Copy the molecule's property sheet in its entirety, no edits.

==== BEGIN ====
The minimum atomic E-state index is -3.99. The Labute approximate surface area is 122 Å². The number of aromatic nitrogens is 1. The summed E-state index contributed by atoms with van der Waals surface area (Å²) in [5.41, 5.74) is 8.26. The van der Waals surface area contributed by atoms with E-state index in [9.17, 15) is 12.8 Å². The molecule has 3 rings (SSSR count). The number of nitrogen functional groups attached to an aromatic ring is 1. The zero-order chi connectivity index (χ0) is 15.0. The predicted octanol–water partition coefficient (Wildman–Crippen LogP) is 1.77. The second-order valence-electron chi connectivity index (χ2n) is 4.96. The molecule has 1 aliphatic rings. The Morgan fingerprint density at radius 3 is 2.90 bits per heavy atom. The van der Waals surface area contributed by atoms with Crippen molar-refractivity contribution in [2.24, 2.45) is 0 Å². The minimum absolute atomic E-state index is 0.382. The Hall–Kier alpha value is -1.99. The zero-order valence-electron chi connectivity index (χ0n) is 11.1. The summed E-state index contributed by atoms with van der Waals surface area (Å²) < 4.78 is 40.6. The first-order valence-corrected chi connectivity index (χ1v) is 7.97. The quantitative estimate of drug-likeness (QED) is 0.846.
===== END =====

The minimum atomic E-state index is -3.99. The Labute approximate surface area is 122 Å². The number of aromatic nitrogens is 1. The summed E-state index contributed by atoms with van der Waals surface area (Å²) in [5.41, 5.74) is 8.26. The van der Waals surface area contributed by atoms with E-state index in [9.17, 15) is 12.8 Å². The molecule has 3 rings (SSSR count). The number of nitrogen functional groups attached to an aromatic ring is 1. The zero-order chi connectivity index (χ0) is 15.0. The predicted octanol–water partition coefficient (Wildman–Crippen LogP) is 1.77. The second-order valence-electron chi connectivity index (χ2n) is 4.96. The molecule has 1 aliphatic rings. The Morgan fingerprint density at radius 3 is 2.90 bits per heavy atom. The van der Waals surface area contributed by atoms with Crippen molar-refractivity contribution in [2.24, 2.45) is 0 Å². The minimum absolute atomic E-state index is 0.382. The Hall–Kier alpha value is -1.99. The zero-order valence-electron chi connectivity index (χ0n) is 11.1. The summed E-state index contributed by atoms with van der Waals surface area (Å²) < 4.78 is 40.6. The first-order valence-corrected chi connectivity index (χ1v) is 7.97. The quantitative estimate of drug-likeness (QED) is 0.846.